Genomic analyses often seek to compare features that are discovered in an experiment to known annotations for the same species. When genomic features from two distinct sets share at least one base pair in common, they are defined as ‘intersecting’ or ‘overlapping’. For example, a typical question might be ‘Which of my novel genetic variants overlap with exons?’ One straightforward approach to identify overlapping features is to iterate through each feature in set A and repeatedly ask if it overlaps with any of the features in set B. While effective, this approach is unreasonably slow when screening for overlaps between, for example, millions of DNA sequence alignments and the RepeatMasker (Smit et al., 1996–2004) track for the human genome. This inefficiency is compounded when asking more complicated questions involving many disparate sets of genomic features. BEDTools was developed to efficiently address such questions without requiring an installation of the UCSC or Galaxy browsers. The BEDTools suite is designed for use in a UNIX environment and works seamlessly with existing UNIX utilities (e.g. grep, awk, sort, etc.), thereby allowing complex experiments to be conducted with a single UNIX pipeline.
BEDTools incorporates the genome-binning algorithm used by the UCSC Genome Browser (Kent et al., 2002). This clever approach uses a hierarchical indexing scheme to assign genomic features to discrete ‘bins’ (e.g. 16 kb segments) along the length of a chromosome. This expedites searches for overlapping features, since one must only compare features between two sets that share the same (or nearby) bins. As illustrated in Supplementary Figure 1, calculating feature overlaps for large datasets (e.g. millions of sequence alignments) is substantially faster than using the tools available on the public Galaxy web site. The software is written in C++ and supports alignments in BAM format (Li et al., 2009) through use of the BAMTools libraries (Barnett et al., http://sourceforge.net/projects/bamtools/).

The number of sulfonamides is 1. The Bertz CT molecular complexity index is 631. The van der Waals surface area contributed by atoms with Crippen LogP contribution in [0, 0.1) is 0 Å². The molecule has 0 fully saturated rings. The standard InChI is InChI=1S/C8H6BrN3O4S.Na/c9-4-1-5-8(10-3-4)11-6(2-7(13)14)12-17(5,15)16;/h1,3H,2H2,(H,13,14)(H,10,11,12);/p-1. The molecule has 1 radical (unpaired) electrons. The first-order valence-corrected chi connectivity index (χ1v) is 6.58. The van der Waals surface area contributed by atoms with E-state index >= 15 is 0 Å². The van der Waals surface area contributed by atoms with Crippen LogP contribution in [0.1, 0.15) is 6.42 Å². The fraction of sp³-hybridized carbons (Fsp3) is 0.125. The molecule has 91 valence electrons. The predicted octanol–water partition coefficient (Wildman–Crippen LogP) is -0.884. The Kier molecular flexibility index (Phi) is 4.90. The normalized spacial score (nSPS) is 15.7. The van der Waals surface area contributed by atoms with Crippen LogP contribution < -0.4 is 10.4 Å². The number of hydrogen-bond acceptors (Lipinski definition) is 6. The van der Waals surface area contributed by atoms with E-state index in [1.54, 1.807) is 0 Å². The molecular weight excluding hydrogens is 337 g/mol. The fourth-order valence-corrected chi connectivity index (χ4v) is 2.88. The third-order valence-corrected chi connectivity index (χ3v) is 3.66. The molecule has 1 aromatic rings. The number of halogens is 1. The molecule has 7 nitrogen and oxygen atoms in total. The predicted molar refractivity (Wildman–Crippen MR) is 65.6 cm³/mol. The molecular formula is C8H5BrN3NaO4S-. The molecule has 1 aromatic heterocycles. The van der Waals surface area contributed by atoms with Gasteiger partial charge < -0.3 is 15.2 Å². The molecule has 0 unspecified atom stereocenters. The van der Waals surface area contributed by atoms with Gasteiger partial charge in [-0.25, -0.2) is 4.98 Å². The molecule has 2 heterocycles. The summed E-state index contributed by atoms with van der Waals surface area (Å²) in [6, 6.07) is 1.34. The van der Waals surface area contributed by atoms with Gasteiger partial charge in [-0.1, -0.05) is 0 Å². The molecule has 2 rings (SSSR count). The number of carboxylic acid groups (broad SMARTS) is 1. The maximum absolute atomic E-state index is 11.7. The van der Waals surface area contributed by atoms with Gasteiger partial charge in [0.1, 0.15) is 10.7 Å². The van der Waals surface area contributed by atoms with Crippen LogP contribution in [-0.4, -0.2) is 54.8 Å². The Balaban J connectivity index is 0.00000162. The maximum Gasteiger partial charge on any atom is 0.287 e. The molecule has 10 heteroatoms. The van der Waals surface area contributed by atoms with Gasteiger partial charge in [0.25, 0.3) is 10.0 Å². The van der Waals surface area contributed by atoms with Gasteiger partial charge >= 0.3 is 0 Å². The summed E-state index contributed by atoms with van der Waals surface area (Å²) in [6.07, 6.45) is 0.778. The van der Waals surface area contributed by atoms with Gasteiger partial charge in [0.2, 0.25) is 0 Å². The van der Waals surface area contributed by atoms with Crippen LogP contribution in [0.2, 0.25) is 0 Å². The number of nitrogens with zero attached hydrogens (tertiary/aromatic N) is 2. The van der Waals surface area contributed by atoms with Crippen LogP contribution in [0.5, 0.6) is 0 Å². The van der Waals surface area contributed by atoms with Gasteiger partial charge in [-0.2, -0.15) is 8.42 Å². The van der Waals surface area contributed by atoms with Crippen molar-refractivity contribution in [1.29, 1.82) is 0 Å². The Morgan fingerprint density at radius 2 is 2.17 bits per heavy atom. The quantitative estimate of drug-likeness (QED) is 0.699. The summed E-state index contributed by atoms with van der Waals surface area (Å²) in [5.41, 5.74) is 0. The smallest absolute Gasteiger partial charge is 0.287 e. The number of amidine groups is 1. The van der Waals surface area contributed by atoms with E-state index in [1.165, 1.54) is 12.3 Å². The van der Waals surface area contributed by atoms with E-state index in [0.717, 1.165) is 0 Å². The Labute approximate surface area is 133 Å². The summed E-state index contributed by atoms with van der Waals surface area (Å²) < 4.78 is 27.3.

Table 1 illustrates the wide range of operations that BEDTools support. Many of the tools have extensive parameters that allow user-defined overlap criteria and fine control over how results are reported. Importantly, we have also defined a concise format (BEDPE) to facilitate comparisons of discontinuous features (e.g. paired-end sequence reads) to each other (pairToPair), and to genomic features in traditional BED format (pairToBed). This functionality is crucial for interpreting genomic rearrangements detected by paired-end mapping, and for identifying fusion genes or alternative splicing patterns by RNA-seq. To facilitate comparisons with data produced by current DNA sequencing technologies, intersectBed and pairToBed compute overlaps between sequence alignments in BAM format (Li et al., 2009), and a general purpose tool is provided to convert BAM alignments to BED format, thus facilitating the use of BAM alignments with all other BEDTools (Table 1). The following examples illustrate the use of intersectBed to isolate single nucleotide polymorphisms (SNPs) that overlap with genes, pairToBed to create a BAM file containing only those alignments that overlap with exons and intersectBed coupled with samtools to create a SAM file of alignments that do not intersect (-v) with repeats.